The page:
News Release 

Low mobility predicts hospital readmission in older heart attack patients

Yale University

Close to 20% of elderly adults who have suffered a heart attack will be readmitted to the hospital within 30 days. Performance on a simple mobility test is the best predictor of whether an elderly heart attack patient will be readmitted, a Yale-led study reports.

Appearing in Circulation: Cardiovascular Quality and Outcomes, the study describes the first risk model for hospital readmission specifically developed for older heart attack patients. Hospital readmissions are costly and detrimental to patient health, so an applicable risk model can inform efforts to avert early readmissions, say the researchers.

A free version of their risk model is now available online, and an app-based version will be available soon.

"Clinicians have often relied on their 'clinical intuition' to incorporate patients' functional impairments into prognosis," said Sarwat Chaudhry, M.D., principal investigator and associate professor of medicine at Yale. "Our model gives clinicians an objective risk model that they can use to incorporate information about functional impairments to judge risk for adverse outcomes after hospitalization for heart attack."

Given the aging of the population, there has been growing interest in the role of functional impairments -- including in muscle strength, walking, memory, vision, and hearing -- in determining the prognosis for patients after major events such as heart attacks, explained Chaudhry. Previous risk models hadn't considered these functional impairments, as they aren't generally available in registries and trials.

In this study, mobility was assessed using the Timed Up and Go (TUG) test, which involves timing patients as they stand up from a seated position and then walk 10 feet. The TUG test is ideal for capturing functional mobility because it combines several basic mobility skills and can be performed in a small space with limited equipment, said the researchers. They found that patients who took more than 25 seconds on their TUG test were nearly twice as likely to be readmitted after a heart attack than those who completed it in less than 15 seconds.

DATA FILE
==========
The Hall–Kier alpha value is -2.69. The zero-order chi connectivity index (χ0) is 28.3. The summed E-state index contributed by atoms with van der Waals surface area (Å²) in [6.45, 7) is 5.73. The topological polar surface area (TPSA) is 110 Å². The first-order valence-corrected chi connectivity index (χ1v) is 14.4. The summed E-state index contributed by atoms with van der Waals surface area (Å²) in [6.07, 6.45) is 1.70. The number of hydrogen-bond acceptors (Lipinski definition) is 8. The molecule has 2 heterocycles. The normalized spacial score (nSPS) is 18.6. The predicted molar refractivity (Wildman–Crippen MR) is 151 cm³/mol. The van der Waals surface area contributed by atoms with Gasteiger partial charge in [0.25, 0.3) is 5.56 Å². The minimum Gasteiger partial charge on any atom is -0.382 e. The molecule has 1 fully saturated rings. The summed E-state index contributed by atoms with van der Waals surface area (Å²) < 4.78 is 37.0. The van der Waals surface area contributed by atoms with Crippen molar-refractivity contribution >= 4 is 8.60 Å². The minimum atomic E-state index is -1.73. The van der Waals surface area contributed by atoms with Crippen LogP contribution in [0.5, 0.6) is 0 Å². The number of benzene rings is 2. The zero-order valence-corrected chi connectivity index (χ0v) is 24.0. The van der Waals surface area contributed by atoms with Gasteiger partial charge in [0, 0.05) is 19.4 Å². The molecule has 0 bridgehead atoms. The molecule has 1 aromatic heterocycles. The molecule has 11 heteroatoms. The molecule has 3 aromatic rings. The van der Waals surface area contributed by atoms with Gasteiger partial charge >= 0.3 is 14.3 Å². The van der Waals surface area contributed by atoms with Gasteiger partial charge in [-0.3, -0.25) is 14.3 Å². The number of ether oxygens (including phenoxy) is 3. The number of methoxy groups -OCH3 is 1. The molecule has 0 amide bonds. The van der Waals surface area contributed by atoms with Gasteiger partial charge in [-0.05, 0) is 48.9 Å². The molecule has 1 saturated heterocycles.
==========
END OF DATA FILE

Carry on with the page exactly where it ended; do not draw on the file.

"When older patients are being discharged from the hospital after having a heart attack, it's important to consider and address mobility impairments," said Chaudhry. "We can measure this quite easily -- and we should. Mobility impairment provides important prognostic information on top of the clinical indicators we've traditionally relied on."

Other strong predictors of readmission within 30 days were prior chronic lung disease, arrhythmias, and acute kidney injuries. This data came from the sample collected for the larger SILVER-Acute Myocardial Infarction (AMI) study, a comprehensive evaluation of older adults with heart attacks. Future studies from the SILVER-AMI data will provide information about mortality, falls, and quality of life in this population, noted Chaudhry.

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Other authors include John A. Dodson, Alexandra M. Hajduk, Terrence E. Murphy, Mary Geda, Harlan M. Krumholz, Sui Tsang, Michael G. Nanna, Mary E. Tinetti, David Goldstein, Daniel E. Forman, Karen P. Alexander, and Thomas M. Gill.

Funding for the study was provided by the National Heart, Lung, and Blood Institute of the National Institutes of Health.

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